Petitioners bring to our attention two immigration cases from other circuits, not cited in either Pacheco I or Pacheco II, that have decided this issue differently. See Berhe v. Gonzales, 464 F.3d 74 (1st Cir. 2006); Steele v. Blackman, 236 F.3d 130 (3d Cir. 2001). In those cases, the courts decided *fn8 that subsequent state possession offenses were not aggravated felonies because the records of conviction for those state offenses did not reveal that the state courts followed procedures analogous to those outlined in 21 U.S.C. § 851. Steele, 236 F.3d at 137-38; see also Berhe, 464 F.3d at 85-86. (Recall that § 851 requires the government to file an information alleging the prior drug conviction and prove it, if contested, beyond a reasonable doubt to a judge.) The Third Circuit in Steele based its decision in large part on its concern about the fairness of trans-forming two state misdemeanors into an aggravated felony. According to the Third Circuit, defendants do not address misdemeanor charges with the same caution and care as a felony indictment. If states did not have procedures similar to § 851 in place, the Third Circuit reasoned, then defendants would not realize the grave immigration consequences that would attach to their misdemeanor plea. Steele, 236 F.3d at 137.*fn9
We "carefully consider the opinions of our sister circuits." Klein v. DePuy, Inc., 506 F.3d 553, 558 (7th Cir. 2007). In this instance, we are unpersuaded by what, in our view, is a misdirected approach to the issue before us. The Third Circuit's fairness concern is inconsistent with Lopez; Lopez holds clearly that state felony-misdemeanor classifications are meaningless for purposes of determining whether a state offense is an aggravated felony under the immigration laws. Moreover, the First and Third Circuits, in requiring the record of an alien's most recent state-court possession conviction to demonstrate that some form of the procedures outlined in § 851 were followed in state court, essentially elevate those procedures to the level of an element of the offense. See Steele, 236 F.3d at 137 ("While the status of being 'a one time loser' is not technically an element of the offense proscribed by § 844, we agree with the District Court that it can be treated as such."); see also Berhe, 464 F.3d at 85-86; Gerbier v. Holmes, 280 F.3d 297, 317 (3d Cir. 2002). The problem with that approach is that the § 851 procedures are clearly not an element of a § 844(a) offense. We do not *fn10 doubt, of course, that a federal defendant charged under § 844(a) could not receive a felony sentence unless the government complied with the procedures in § 851 for providing notice and proof of a prior drug conviction. See United States v. LaBonte, 520 U.S. 751, 754 n.1 (1997); Harris v. United States, 149 F.3d 1304, 1306 (11th Cir. 1998). But we do not see any reason to require that a state have followed the exclusively federal procedures set forth in § 851 in order for a state offense to qualify as an aggravated felony. Such a requirement, to us, would run contrary to the aggravated felony statute's clear language that an "offense described in" that statute qualifies as an aggravated felony "whether in violation of Federal or State law." 8 U.S.C. § 1101(a)(43). Thus, we respectfully disagree with those circuits that hold otherwise.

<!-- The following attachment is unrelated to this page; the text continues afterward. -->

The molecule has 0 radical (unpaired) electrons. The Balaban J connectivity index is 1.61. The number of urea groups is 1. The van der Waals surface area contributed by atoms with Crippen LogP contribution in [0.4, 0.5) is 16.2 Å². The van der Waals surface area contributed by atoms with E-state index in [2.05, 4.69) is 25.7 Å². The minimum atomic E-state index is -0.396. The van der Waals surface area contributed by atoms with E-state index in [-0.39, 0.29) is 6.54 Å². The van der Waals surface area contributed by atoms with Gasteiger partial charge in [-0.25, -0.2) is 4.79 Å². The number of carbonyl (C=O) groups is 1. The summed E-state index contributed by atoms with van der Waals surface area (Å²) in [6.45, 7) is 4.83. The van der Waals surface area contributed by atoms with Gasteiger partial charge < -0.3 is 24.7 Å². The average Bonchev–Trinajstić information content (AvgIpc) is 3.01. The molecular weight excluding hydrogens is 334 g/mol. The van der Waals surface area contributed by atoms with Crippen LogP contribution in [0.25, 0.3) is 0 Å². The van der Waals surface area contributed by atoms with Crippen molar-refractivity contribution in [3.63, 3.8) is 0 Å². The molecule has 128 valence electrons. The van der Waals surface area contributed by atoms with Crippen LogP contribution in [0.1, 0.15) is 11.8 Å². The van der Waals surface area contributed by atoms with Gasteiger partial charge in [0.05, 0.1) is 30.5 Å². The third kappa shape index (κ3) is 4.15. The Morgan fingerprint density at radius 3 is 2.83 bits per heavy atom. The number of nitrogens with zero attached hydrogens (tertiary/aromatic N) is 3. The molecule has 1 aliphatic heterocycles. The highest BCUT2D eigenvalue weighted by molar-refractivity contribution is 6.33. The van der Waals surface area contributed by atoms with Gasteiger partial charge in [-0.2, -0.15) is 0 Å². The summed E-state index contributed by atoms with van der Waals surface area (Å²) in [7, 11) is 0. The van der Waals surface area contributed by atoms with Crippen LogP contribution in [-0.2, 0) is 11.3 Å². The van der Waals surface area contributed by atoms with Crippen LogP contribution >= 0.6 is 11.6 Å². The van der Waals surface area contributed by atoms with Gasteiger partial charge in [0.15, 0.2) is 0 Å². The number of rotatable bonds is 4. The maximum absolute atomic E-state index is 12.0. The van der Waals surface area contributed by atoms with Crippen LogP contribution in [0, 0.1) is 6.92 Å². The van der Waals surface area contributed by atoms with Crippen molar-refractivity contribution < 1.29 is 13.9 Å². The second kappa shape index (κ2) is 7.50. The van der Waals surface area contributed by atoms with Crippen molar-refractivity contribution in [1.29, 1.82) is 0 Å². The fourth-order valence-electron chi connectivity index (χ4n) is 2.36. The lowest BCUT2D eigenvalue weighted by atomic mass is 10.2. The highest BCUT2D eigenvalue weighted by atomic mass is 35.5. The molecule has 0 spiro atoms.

Petitioners make one other argument that merits attention. They argue that, if we follow the rule of Pacheco I here, then a second federal misdemeanor conviction for simple drug possession could be treated as if it were a federal felony, despite the fact that such a conviction is clearly not a felony under federal law. They argue that such a result "turn[s] the Lopez standard on its head." We are quite skeptical that such a result follows from reaf-firming Pacheco I. The petitioners' argument presumes that one could analogize misdemeanor violations of a federal offense specifically incorporated into the aggravated felony definition to a felony violation of the same incorporated federal offense. Analogizing makes sense when determining whether a state conviction qualifies as an aggravated felony. The statute says that offenses described in the aggravated felony definition count "whether in violation of Federal or State law." Id. As most of the offenses listed in or incorporated into the aggravated felony definition (besides the generic offenses such as murder and rape) are strictly federal, some mode of comparing state crimes to those federal crimes is necessary. But analogizing makes little sense when dealing with a conviction for a federal offense, like § 844(a), that is specifically incorporated into the aggravated felony definition. Since those federal statutes are specifically referenced in the aggravated felony definition, there is no need to compare anything. A violation of one of those statutes either is, or is not, a felony, and thus is, or is not, an aggravated felony.
We need not pursue the matter any further. The hypothetical the petitioners pose implicates other concerns not present in a case, such as this one, where the main question revolves around analogizing a state offense to a federal offense specifically incorporated into the aggravated felony definition.